Turkmen carpet is stronger than a stone and softer than a rose petal


Turkmen carpets had been an expensive commodity throughout the Great Silk Road and adorned the palaces of Asian and European monarchs for a long time. To date, they are priceless exhibits of the world’s largest museums, delighting tourists and art critics.

Turkmen carpets, unique in their refinement and beauty, are akin to the inspired music of the folk soul. Thus, the Turkmen people have a good reason to say, ‘Roll out your carpet, and it will show your soul’. The masterpieces of skilful craftswomen are full of mystery and magical perfection. Their beauty is the miracle of the hearth kept by the Turkmen women who continue the spiritual traditions.

Reflecting the heritage of previous epochs and the creative work of many generations, the Turkmen carpets captivate connoisseurs with the uniqueness of expressive means, the strict beauty of the ornaments and the harmony of colour combinations. The history of the Fatherland, art, writing and philosophy of the Turkmen people was reflected in the carpet gyols – the patterns and their semantic diversity.

Ancient Craft
hand-tools for carpet
Hand tools for carpet weaving

Handmade carpet weaving has survived largely due to the fact that its secrets have been carefully passed down from generation to generation as a precious family treasure from time immemorial to this day. Popular wisdom says, ‘Water is the life, horse is the wings, carpet is the soul of the Turkmen people’.

The origin of the ornamental patterns of the Turkmen carpets is based on representing familiar things in a way that is true to life. The craftswomen have always reflected the reality, combining the ancient history and modern times in a stylized form in them. These patterns have a clear national colour and have not changed since ancient times.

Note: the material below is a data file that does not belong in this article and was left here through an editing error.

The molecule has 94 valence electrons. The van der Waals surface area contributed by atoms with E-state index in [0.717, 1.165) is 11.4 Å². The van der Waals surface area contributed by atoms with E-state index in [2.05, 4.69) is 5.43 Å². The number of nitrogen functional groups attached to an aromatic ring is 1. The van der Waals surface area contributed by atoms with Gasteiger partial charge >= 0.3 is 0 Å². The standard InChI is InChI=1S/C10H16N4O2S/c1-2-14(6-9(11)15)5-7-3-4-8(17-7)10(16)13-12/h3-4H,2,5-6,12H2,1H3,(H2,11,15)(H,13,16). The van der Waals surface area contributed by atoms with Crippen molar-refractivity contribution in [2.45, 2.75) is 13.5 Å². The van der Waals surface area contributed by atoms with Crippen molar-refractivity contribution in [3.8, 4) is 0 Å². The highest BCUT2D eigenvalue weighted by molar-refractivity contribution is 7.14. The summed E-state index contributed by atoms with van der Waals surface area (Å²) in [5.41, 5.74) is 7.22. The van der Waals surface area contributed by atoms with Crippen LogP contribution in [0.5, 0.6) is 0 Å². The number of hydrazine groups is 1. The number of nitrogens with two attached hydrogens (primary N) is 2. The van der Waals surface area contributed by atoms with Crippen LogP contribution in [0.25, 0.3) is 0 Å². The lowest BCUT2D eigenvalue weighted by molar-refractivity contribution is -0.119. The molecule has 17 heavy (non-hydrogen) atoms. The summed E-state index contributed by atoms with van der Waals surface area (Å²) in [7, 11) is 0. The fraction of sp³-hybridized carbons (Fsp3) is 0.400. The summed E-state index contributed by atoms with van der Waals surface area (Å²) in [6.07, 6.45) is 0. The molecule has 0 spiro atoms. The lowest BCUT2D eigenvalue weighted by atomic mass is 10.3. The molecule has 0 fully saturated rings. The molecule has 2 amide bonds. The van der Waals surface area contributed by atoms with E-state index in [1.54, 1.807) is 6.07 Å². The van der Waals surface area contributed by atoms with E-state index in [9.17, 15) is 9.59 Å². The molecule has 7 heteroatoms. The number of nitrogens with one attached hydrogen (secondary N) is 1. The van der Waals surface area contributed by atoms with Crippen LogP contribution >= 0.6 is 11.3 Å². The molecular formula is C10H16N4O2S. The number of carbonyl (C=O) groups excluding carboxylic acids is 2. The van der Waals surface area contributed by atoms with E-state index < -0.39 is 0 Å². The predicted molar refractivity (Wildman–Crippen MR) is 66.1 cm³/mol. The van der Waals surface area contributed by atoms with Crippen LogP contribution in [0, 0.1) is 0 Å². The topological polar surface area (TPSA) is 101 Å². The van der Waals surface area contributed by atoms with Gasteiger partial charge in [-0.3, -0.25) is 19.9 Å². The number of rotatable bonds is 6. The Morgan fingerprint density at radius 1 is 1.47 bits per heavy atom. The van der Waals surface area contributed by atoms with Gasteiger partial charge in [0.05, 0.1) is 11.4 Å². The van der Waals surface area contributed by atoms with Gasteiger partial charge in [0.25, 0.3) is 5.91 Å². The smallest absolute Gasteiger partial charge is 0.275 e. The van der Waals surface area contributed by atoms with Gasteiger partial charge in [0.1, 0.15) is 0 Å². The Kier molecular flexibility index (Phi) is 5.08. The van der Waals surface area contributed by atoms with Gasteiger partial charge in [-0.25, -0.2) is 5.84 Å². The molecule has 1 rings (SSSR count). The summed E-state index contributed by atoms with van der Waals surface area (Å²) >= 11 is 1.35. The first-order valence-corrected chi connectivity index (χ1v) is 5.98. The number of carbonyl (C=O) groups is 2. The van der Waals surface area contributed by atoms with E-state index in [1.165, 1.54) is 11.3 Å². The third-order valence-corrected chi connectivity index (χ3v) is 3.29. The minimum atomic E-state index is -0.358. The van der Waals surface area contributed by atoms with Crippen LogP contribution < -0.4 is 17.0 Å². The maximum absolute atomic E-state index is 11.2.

Vivid colours are created thanks to the plant-based paints. Red – madder roots, yellow – turmeric roots, sophora buds, larkspur flowers and stems, grape leaves, blue – indigofera leaves (of various types). The buckthorn fruits give various colours – red, brown, yellow, green, etc.

Carpets met a variety of household needs. They provided the houses with heat insulation, served as furniture, cupboards, chests, cover for the household equipment, tribal signs and indicators of the family wealth. A bride provided carpets, which covered walls and floor, for new family as a dowry. Besides the carpets, the bride's dowry included the carpet-making tools, namely, a special knife called ‘keser’, combs for wool – ‘yun darak’, a beetle – ‘dokma darak’, scissors – ‘gezlik’.

The oldest Turkmen carpets had belonged to the late 18th century until recently. However, the method of radiocarbon dating revealed many works belonging to the late 15th-16th centuries. The earlier creations of the Turkmen craftswomen can be seen in the paintings of medieval artists. Moreover, there is a genuine existing message of the centuries. The Pazyryk carpet was created by the ancestors of the Turkmen people in the 4th century BC. To date, it is exhibited in the Hermitage, St. Petersburg.

pazyryk carpet
Pazyryk Carpet
Old carpet
Old carpet

A copy of the famous Pazyryk carpet is displayed in the world's only Carpet Museum in Ashgabat. This masterpiece was created by the modern heirs of the ancient art. They managed to tie 385 000 (!) knots in each square metre of the carpet, and 1 563 100 knots in total! Moreover, they are completely identical to those of the famous Pazyryk carpet. They say about such carpets, ‘stronger than a stone and softer than a rose petal’.

The secrets of this ancient craft have inspired a great number of artists for many millennia. The Turkmen carpet weaving has long been an integral part of world culture. In 2019, the traditions of Turkmen carpet weaving were inscribed on the UNESCO Intangible Cultural Heritage List.

To date, the Turkmen carpet is a national pride and a part of state symbols. Centuries pass by, epochs pass by, but time has no power against the beautiful masterpieces that glorified the home of carpet for centuries. The Turkmen carpet became a part of world culture, a bright symbol of the harmony of spirit, thought, faith, love and hope.

Carpet Museum